I give you as exhibit A, “Toys R Us,” which for an older man is a bewildering and dazzling and enormously frustrating experience, with boxes of junk and plastic and dazzling things piled from floor to ceiling, as if they’d been poured out of some cornucopia of abundance. We know all about production, but where does it all come from? Today’s students even see their parents bringing paper home at night and carrying more paper off in the morning, which seems incidentally to incestuously procreate overnight. But the question children surely must be asking is “What is it that grownups actually do, beside go to airports and the like?”
When I was State Chancellor of the State University of New York, I took our youngest son, who was then 8, with me to our cabin in the Birches for a weekend. My goal was to build a dock, and all day instead of playing, Steven sat at the water’s edge watching me do things he’d never seen me do before, and hearing me say things he’d never heard me say before! That evening as we drove home, Steven remained quite pensive and finally after several miles he said “Daddy, I wish you’d grown up to be a carpenter instead of you-know-what.” He’d no idea of what you-know-what involved, but somehow he was enormously intrigued, and in some ways reassured, to see his father even crudely engaged in production, that is, demonstrating that one can truly, in a craftsmanship sense, try to make something work. I am convinced that a new integrated curriculum for the future might include a strand called “producing and consuming”, with each student studying simple economics and examining how money systems differ from one culture to another. Learning how work differs from one society to the next and completing a work project of their own to gain a respect for life of the craftsmanship itself.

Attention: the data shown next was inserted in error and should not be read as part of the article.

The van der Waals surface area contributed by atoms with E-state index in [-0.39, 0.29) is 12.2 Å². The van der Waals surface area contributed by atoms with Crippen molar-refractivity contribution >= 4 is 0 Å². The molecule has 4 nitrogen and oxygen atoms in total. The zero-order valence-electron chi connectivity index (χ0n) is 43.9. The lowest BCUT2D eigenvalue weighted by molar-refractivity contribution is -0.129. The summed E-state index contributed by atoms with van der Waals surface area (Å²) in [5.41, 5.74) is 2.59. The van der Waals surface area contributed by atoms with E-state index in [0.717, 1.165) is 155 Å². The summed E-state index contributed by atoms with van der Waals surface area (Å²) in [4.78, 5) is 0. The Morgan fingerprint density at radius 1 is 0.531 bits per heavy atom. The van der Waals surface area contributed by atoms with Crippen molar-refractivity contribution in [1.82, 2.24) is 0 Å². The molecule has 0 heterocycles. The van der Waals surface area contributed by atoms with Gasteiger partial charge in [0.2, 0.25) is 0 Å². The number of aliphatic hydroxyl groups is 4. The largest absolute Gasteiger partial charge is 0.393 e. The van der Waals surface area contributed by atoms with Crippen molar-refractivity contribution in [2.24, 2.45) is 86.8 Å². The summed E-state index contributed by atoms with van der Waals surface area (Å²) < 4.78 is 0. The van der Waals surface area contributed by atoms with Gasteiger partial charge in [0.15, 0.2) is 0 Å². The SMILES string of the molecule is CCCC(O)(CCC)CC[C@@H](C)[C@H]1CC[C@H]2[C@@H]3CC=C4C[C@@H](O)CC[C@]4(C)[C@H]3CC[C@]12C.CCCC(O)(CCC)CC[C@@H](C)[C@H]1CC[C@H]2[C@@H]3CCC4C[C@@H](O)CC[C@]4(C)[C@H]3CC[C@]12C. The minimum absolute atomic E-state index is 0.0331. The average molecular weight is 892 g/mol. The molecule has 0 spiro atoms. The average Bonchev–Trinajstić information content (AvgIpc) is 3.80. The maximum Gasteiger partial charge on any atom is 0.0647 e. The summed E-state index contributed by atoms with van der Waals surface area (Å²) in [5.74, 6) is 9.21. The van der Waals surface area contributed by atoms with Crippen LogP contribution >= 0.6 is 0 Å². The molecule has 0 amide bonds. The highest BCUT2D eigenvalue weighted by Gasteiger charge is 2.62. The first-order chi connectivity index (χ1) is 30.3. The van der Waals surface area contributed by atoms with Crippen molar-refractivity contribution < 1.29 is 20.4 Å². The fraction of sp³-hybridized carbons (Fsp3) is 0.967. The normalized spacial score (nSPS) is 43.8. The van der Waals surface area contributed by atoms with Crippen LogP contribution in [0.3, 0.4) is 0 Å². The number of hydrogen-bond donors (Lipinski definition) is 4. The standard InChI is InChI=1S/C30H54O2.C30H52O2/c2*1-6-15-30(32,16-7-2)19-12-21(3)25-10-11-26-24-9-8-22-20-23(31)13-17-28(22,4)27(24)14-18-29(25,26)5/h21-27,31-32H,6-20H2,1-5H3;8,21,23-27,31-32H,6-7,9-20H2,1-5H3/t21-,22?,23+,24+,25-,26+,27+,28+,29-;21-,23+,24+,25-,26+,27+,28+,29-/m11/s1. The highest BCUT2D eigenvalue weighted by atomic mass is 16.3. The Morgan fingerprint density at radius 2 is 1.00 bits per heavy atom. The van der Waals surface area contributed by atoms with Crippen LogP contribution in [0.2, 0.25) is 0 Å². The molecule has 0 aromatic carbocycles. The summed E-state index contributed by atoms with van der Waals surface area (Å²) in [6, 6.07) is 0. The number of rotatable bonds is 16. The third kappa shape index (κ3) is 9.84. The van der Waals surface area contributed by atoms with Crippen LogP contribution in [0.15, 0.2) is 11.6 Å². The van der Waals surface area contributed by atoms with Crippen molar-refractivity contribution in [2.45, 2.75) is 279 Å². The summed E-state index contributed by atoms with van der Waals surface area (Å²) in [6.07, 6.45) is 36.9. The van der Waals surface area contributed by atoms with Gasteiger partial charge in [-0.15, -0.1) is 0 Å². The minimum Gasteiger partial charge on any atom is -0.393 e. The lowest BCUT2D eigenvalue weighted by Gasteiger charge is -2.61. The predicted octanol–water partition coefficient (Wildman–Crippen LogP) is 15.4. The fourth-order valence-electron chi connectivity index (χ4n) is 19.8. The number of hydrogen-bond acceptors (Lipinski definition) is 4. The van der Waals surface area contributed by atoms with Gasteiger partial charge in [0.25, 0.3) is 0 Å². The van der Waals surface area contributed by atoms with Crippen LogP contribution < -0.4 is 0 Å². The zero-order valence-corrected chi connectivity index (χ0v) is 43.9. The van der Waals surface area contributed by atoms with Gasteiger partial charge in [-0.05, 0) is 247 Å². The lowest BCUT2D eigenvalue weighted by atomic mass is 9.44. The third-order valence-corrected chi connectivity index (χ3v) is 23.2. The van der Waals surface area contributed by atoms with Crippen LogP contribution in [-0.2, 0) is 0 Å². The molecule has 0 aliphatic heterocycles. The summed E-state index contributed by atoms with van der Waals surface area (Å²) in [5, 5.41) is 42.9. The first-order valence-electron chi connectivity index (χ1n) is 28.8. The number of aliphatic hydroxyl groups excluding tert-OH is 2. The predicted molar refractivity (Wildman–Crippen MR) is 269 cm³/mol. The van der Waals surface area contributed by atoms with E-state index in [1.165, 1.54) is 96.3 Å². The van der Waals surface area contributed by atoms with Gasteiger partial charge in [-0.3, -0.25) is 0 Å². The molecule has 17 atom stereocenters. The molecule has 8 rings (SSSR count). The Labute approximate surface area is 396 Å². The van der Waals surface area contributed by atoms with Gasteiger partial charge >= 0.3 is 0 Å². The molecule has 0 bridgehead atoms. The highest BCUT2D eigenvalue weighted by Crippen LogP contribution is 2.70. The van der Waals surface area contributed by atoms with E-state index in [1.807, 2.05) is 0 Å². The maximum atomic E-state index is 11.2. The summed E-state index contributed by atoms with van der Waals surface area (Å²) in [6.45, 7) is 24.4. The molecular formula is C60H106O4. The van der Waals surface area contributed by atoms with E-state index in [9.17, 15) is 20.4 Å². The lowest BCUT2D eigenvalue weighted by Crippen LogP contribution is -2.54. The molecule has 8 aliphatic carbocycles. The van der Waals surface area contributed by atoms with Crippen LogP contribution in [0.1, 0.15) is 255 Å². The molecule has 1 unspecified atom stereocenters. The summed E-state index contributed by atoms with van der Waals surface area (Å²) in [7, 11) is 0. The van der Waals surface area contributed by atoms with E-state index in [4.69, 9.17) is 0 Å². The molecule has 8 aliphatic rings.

Several years ago, when Kay and I were in China, we were intrigued that in many of the elementary schools they had a little “factory” just down the hall, where children would go in the afternoon and make a product that would be sold in the local schools. But we also were told about a student who had defaced the surface of his desk, and as a punishment he spent three days in the “factory” where the desks were being made, helping the workmen and observing the painstaking effort that was involved, and we were told, not surprisingly, that the student never defaced a desk again. I’m suggesting that the new curriculum might include a study of producing, consuming and conserving; preparing students not just for college but also for the exciting world of work.
This brings me to commonality number 7. Its true that all people on the planet are different, but it’s also true that we’re all connected to the ecology of this planet in which we are, as Louis Palmas put it “embedded as working parts,” and to be truly educated for the next century, understand our connectedness to nature. David, my 4 year old grandson in Belize, understands these connections very well. He changes words, he bathes in the river, he watches corn being picked and pounded into tortillas and heated over the open fire. But I must tell you that David’s cousins, through no fault of their own, who live in Boston and in Princeton, with the appliances and asphalt roadways and pre-cooked food, find it enormously more difficult to discover their connectedness to nature.